As discussed earlier, the next wave of mobile-first is all about how to possibly bring every single micro or macro task, on to a smartphone. This can be possible only if the app is capable enough to fully utilize the inbuilt or default offerings, by working in sync with the smartphone. When we refer to “detailed” mobile first, it is how ‘deep’ smartphones can penetrate into the lives of users. When you look at different industries, you can have a glimpse of what mobile first is up to.
For our first example, let us take the construction industry. An app like Rhumbix collects Geo-local data, as soon as workers enter, or leave, a construction site. This is all done through real time Geo-location data, automatically generated on smartphones, and collected by the app. Such an app can prove extremely valuable to optimize the performance of the labor, by keeping a track of the exact work hours, delivering apt deserving payment, and differentiating between good as well as bad labor. This can even lead to appropriate decision making, when good workers are promoted due to extended work hours, and bad workers removed from the job due to a noticed lapse in their work timings.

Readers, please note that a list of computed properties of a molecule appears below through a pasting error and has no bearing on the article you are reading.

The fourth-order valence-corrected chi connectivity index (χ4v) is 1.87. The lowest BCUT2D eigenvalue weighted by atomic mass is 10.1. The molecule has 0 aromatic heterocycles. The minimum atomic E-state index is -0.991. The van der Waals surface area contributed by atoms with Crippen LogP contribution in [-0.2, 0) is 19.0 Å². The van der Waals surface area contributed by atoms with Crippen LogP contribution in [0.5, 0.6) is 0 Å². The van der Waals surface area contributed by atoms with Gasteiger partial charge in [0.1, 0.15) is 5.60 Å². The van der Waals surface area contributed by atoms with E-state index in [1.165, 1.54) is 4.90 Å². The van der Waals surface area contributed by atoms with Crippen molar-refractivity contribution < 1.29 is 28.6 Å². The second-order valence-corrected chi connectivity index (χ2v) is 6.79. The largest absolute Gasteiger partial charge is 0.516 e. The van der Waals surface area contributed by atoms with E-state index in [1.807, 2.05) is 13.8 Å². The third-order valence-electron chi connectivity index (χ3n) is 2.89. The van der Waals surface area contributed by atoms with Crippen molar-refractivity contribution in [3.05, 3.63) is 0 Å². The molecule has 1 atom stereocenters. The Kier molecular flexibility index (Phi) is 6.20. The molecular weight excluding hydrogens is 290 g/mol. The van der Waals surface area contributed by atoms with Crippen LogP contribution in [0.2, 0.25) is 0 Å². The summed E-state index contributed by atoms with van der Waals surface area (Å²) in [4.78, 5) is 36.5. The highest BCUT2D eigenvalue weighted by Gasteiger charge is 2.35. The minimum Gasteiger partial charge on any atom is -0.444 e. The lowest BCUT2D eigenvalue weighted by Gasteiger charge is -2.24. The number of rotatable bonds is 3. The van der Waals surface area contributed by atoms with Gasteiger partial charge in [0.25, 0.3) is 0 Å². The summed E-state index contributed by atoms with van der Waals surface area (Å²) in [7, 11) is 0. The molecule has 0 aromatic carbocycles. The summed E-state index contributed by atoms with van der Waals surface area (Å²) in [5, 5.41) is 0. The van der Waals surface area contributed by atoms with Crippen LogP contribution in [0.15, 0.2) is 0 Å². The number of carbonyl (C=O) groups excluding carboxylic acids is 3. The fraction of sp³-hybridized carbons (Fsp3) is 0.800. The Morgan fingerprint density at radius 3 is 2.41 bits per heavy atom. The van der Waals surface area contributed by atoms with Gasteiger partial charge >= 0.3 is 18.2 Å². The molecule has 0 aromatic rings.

Our second example refers to the agricultural industry. Farmlogs is a wonderful app composed of Geo-fencing algorithms, and Geo-local capabilities, automatically detecting the work in progress taking place on a field. Imagine, a farmer ploughing across thousands of acres, and the app taking logs of every piece of information, related to tractor movements.
And finally, let us look at the logistics industry. Looking at KeepTruckin app, you can understand how smoother things can be made in a complex logistics industry, with a range of features like an electronic logbook, electronic logging with the vehicle, GPS location tracking, and more. However, the most noteworthy functionality is automatic log auditing, as soon as the app tracks the driver’s real-time Geo-location. This includes current status, and receiving immediate notifications, in case there are problems connecting with the driver.
What is next in line?
We haven’t seen anything yet, regarding the mobile-first concept in enterprises. This is just a beginning, with a lot more advancements still to arrive. Let us see a few of them, to glance at the future of the mobile-first era.